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Hagin v. Fireman's Fund Ins. Co.

Supreme Court of Arizona

July 8, 1960

Kenneth HAGIN and Catherine Hagin, husband and wife, Appellants,
FIREMAN'S FUND INSURANCE COMPANY, an corporation, Appellee.

Page 1030

[88 Ariz. 159] Paul H. Primock, Shute & Elsing, Phoenix, for appellants.

Moore & Romley and John H. Killingsworth, Phoenix, for appellee.

PHELPS, Justice.

This is an appeal from a judgment in favor of the defendant-appellee, Fireman's Fund Insurance Company. The suit was brought by Kenneth Hagin and Catherine Hagin, husband and wife, to recover for the loss by theft of certain jewelry allegedly covered by a contract of insurance with the appellee. The appellants will hereinafter be referred to as plaintiffs or where particularity is desired as Kenneth Hagin or Catherine Hagin, and the appellee will be referred to as defendant.

The facts stated in a light most favorable to sustaining the judgment below, are as follows: The contract of insurance upon which this action was based is a personal property floater covering certain clothing, household effects and jewelry, among other kinds of loss, loss by theft. The policy issued by the Betts Insurance Agency on behalf of the defendant company was written on the installment plan providing that the entire premium would not have to be paid at the beginning of the three-year period. With the exception of a slight additional fee charged by defendant for the installment privilege, the policy provided for payment in three premiums of equal amount; the first premium being due immediately and the remaining two on successive anniversary dates from the time the policy issued.

The cancellation clause of the policy provided that:

'This policy may be cancelled by the Company by mailing to the Assured at the address shown in this policy or last known address written notice stating when not less than five (5) days thereafter such cancellation shall be effective. The mailing of notice as aforesaid shall be sufficient proof of notice and the effective date of cancellation stated in the notice shall become the end of the policy period. Delivery of such written notice either [88 Ariz. 160] by the Assured or by the Company shall be equivalent to mailing.'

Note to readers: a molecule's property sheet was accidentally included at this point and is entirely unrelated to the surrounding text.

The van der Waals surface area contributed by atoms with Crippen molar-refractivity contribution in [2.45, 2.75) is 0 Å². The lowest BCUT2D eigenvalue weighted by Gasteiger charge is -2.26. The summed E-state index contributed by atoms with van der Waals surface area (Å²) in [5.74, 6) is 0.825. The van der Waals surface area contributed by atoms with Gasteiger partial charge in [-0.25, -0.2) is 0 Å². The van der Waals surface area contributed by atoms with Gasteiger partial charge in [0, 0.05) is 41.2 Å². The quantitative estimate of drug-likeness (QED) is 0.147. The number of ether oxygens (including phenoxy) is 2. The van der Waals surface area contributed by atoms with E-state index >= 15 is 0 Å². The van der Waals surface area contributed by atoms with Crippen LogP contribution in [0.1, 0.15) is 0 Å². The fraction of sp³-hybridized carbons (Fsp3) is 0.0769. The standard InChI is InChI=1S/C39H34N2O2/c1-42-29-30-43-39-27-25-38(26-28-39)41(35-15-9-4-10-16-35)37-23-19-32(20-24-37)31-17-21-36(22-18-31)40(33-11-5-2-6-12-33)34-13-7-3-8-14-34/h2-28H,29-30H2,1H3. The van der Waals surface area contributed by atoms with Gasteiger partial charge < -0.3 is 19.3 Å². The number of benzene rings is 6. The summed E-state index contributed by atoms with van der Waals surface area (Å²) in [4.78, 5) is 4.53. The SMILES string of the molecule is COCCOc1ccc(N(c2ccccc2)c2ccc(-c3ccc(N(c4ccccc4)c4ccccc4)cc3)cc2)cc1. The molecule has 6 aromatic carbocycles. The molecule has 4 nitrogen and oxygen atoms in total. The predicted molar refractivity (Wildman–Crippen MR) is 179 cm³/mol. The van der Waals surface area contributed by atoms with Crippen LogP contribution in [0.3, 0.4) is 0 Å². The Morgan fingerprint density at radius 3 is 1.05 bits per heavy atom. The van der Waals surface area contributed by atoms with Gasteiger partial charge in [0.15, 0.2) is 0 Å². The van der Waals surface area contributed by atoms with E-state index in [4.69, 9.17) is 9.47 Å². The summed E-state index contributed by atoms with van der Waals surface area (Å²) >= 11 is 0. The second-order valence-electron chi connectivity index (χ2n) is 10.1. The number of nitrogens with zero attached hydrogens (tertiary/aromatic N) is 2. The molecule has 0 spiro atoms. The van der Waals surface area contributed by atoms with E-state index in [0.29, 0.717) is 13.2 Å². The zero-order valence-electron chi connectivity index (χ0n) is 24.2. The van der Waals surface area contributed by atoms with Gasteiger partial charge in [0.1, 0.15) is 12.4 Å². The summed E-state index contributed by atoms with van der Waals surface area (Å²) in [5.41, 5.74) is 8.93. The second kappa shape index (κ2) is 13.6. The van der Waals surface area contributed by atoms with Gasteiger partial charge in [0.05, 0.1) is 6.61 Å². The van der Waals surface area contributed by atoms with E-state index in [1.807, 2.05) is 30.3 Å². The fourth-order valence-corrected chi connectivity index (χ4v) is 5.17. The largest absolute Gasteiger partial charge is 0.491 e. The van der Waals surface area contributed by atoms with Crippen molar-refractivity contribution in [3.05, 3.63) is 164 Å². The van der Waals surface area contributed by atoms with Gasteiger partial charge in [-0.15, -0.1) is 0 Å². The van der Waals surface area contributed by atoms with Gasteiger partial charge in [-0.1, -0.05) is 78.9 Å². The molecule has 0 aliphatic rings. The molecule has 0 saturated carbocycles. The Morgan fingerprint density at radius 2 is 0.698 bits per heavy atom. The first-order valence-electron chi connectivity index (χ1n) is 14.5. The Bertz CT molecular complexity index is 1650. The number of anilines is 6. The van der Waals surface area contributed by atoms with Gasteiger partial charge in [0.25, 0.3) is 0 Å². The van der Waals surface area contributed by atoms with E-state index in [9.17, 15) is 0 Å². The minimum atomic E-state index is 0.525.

With respect to return of unearned premiums in the hands of the company in the event the company cancelled, the policy provided that:

'* * * If the Company cancels, earned premiums shall be computed pro rata. Premium adjustment may be made at the time cancellation is effected and, if not then made, shall be made as soon as practicable after cancellation becomes effective. * * *'

The Betts Insurance Agency had for some ten to fifteen years written insurance for plaintiffs on policies of a number of different insurance companies covering both domestic and business interests. During this period a custom of dealing developed between then whereby the Betts agency habitually accepted delinquent payments of premiums on policies sold to plaintiffs. It was in this climate of dealing that the policy in the instant case was issued.

The first two premiums paid by plaintiffs were delinquent to the extent that the first was paid eleven months after it was due. And the third and final premium which is of vital importance in this case was not paid when mature. But insofar as this policy is concerned, the Betts agency was

Page 1031

obligated to remit premiums to defendant within sixty days from the date they were due; and there was no showing that defendant was aware of this practice of delinquent dealing between Betts and plaintiffs.

At the time plaintiffs' jewelry was stolen from their home, they had separated and a divorce action was pending between them. Kenneth Hagin had established his residence at a nearby hotel. And although he had been engaged in farming in the State of Texas for nearly two months immediately prior thereto, he had returned to Phoenix two or three days before the theft occurred.

During the life of the policy the plaintiffs had lost a ring and the defendant in due course paid them $375 for the loss. Subsequently, however, when it was found the Betts agency was informed that when the divorce action was settled and it was determined which of the plaintiffs owed the debt, a refund would be made.

On May 25, 1954, the Betts agency mailed a letter to Catherine Hagin at the address shown in the policy. It informed her that the final premium on the policy in question would be due on June 14th, and cautioned that the agency would discontinue the coverage unless the premium was timely paid. It was ...

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